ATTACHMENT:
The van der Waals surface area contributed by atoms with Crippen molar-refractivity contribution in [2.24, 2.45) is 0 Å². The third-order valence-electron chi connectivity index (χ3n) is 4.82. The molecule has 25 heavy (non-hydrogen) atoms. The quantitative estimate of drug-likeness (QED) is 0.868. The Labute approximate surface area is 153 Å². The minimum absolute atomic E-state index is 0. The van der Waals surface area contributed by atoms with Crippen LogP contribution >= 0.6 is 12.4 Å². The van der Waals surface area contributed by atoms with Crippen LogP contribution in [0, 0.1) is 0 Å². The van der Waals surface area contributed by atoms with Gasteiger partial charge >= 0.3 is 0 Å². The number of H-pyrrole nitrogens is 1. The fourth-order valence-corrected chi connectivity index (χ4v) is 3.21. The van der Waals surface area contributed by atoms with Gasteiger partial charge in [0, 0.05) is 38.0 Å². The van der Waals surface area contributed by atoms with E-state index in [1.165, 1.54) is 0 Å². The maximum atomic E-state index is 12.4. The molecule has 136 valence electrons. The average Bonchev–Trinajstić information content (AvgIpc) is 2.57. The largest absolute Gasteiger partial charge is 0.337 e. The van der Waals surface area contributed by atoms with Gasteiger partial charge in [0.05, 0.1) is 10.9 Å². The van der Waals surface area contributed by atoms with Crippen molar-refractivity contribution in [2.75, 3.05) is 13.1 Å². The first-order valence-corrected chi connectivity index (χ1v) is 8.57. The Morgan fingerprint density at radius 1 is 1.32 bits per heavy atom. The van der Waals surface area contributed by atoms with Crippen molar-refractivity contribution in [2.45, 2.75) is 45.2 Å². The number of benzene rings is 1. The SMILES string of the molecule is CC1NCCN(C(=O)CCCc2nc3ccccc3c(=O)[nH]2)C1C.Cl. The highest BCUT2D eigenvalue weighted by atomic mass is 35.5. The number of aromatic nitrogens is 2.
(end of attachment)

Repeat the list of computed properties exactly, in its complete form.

The van der Waals surface area contributed by atoms with Crippen molar-refractivity contribution in [2.24, 2.45) is 0 Å². The third-order valence-electron chi connectivity index (χ3n) is 4.82. The molecule has 25 heavy (non-hydrogen) atoms. The quantitative estimate of drug-likeness (QED) is 0.868. The Labute approximate surface area is 153 Å². The minimum absolute atomic E-state index is 0. The van der Waals surface area contributed by atoms with Crippen LogP contribution >= 0.6 is 12.4 Å². The van der Waals surface area contributed by atoms with Crippen LogP contribution in [0, 0.1) is 0 Å². The van der Waals surface area contributed by atoms with Gasteiger partial charge >= 0.3 is 0 Å². The number of H-pyrrole nitrogens is 1. The fourth-order valence-corrected chi connectivity index (χ4v) is 3.21. The van der Waals surface area contributed by atoms with Gasteiger partial charge in [0, 0.05) is 38.0 Å². The van der Waals surface area contributed by atoms with E-state index in [1.165, 1.54) is 0 Å². The maximum atomic E-state index is 12.4. The molecule has 136 valence electrons. The average Bonchev–Trinajstić information content (AvgIpc) is 2.57. The largest absolute Gasteiger partial charge is 0.337 e. The van der Waals surface area contributed by atoms with Gasteiger partial charge in [0.05, 0.1) is 10.9 Å². The van der Waals surface area contributed by atoms with Crippen molar-refractivity contribution in [2.75, 3.05) is 13.1 Å². The first-order valence-corrected chi connectivity index (χ1v) is 8.57. The Morgan fingerprint density at radius 1 is 1.32 bits per heavy atom. The van der Waals surface area contributed by atoms with Crippen molar-refractivity contribution in [2.45, 2.75) is 45.2 Å². The number of benzene rings is 1. The SMILES string of the molecule is CC1NCCN(C(=O)CCCc2nc3ccccc3c(=O)[nH]2)C1C.Cl. The highest BCUT2D eigenvalue weighted by atomic mass is 35.5. The number of aromatic nitrogens is 2.